As if he was an illiterate. Even some illiterates will definitely cringe at Seun’s rascality. Though an activist and a radical, but radicalism is not synonymous with madness. Though a celebrity known beyond the shores of Nigeria, but celebrity does not make one irresponsible. It is true that many Nigerians, if not most, do not hide their hatred for Nigerian police; yet Nigerian police are humans and should be treated as such. It is true that brutalism is one of the major characteristics of Nigerian police, so when ordinary citizen, like Seun, becomes brutal why then do we blame the police? The wings of some of these celebrities need to be clipped.
Though politicians are at the centre of lawlessness in Nigeria, one only needs some social capital, acquired wrongly of rightly, to trample upon the law.
Lawlessness in Nigeria is already a norm, government is advised to wake up to her responsibility before the Country gets enmeshed in a full scale chaos. Grudges against Nigerian police over the years account for this kind of thoughtless outburst. It is not clear to me what the policeman who was slapped did (or fail to do) to merit Seun’s slaps.
What is clear is that the police was slapped by an ordinary citizen in a way a teacher in public school could not dare slap a school boy. If law exists in Nigeria, I mean its relic, Seun should be made to feel its existence. And if justice will be allowed to swing into action, not only Seun’s brutality against this policeman in question needs be addressed, this is the right time to address the brutality Nigerians suffer—on daily basis—in the hands of Nigerian police. Enough is enough!
It is ironical that Seun, a purportedly human right activist, slapped a policeman which, in that social context, is an undergod. By his action, many rights were abused. Whatever it is that the policeman must have done wrong—at least in what we saw in the video—he does not deserve that public humiliation. If the senior Kuti’s song is anything to go by, the assaulted police officer should seize this opportunity to get money. Seun’s father, Fela Anikulapo Kuti (also known as abami eda—the mysterious creature), sang a song then in the 1970s Gba mi leti ki n dolowo (slap me make I get money) to address the class system in Nigeria where the rich are the lords and the poor are degraded slaves.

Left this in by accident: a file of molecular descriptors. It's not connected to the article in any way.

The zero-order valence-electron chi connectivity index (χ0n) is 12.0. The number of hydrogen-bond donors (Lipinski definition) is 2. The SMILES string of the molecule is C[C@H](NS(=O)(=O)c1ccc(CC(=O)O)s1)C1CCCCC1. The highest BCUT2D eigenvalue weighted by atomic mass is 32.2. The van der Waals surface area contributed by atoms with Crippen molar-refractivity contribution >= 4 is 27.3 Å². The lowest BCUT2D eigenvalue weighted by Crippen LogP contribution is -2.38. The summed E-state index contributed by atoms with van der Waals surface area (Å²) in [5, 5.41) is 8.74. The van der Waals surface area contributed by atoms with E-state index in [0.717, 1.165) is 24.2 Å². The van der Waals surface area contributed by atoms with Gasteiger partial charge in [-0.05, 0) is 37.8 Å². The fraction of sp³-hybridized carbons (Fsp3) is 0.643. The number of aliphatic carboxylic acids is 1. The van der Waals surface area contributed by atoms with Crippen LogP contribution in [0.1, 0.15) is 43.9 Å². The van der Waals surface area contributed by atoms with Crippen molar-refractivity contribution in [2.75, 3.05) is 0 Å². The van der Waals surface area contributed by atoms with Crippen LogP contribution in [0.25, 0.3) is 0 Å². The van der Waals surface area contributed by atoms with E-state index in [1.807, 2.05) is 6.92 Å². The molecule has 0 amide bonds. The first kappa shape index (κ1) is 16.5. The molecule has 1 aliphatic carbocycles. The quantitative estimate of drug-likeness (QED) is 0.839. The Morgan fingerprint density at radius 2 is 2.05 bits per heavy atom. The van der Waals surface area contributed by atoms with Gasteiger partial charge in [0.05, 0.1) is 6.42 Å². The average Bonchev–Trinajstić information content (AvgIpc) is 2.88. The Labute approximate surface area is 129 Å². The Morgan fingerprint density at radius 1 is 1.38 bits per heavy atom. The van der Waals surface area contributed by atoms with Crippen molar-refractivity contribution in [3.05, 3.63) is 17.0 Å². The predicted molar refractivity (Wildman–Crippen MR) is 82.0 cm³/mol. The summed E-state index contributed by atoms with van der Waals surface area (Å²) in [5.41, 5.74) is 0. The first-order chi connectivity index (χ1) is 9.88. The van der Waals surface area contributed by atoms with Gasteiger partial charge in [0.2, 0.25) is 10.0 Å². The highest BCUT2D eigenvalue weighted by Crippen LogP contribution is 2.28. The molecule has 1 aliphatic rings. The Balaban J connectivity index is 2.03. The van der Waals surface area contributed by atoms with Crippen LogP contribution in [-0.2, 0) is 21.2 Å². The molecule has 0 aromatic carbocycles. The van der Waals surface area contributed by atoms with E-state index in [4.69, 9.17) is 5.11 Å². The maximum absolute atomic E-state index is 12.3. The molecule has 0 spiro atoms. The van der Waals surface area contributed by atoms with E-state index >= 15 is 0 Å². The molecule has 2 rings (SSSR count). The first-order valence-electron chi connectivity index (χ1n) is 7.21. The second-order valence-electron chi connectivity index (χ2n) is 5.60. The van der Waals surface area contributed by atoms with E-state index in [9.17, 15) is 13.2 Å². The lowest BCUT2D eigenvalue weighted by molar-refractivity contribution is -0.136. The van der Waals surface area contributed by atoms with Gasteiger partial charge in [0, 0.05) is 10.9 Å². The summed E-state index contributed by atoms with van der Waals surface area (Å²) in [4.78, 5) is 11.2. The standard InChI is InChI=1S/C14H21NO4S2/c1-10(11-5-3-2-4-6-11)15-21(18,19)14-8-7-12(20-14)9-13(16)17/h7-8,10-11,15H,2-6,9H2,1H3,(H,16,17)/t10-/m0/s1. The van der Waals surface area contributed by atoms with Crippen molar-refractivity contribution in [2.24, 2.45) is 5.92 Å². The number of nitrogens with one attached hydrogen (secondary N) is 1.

Though I don’t believe a musician can, by virtue of their music, be a philosopher. Philosophers are way greater people in intelligence, advocacy, and character. But if a musician could actually be a philosopher, then Fela is. I know Fela had many encounters with Nigerian police. I don’t know if he was ever slapped to get money.
However, here is his son (Seun), after almost five decades, slapped a policeman. Obviously Seun was not born when his father sang that song, he has ironically grown up to slap a policeman. He acted arrogantly and paradoxically—in reverse order—to his father’s song to be the slapper rather than being the slapped. He acted as a promoter of classism but his father sang against classism. In other words, Fela is an egalitarianist and stood for that through out his life, while Seun, though not necessarily a classist, behaved like a classist in that encounter with—or rather humiliation of—police officer. This life no balance!
Nigerian Police! Let the law take his course on Seun for his disgraceful act but that must be within the ambit of the law. I have seen some grandstanding by Nigerian police. This might be counter productive.
JAMB’s registrar, Professor Ishaq Olarewaju Oloyede! You started well and have achieved a lot, please end well. May God help you to relieve Nigerian admission seekers from this unnecessary pain. May we all end well.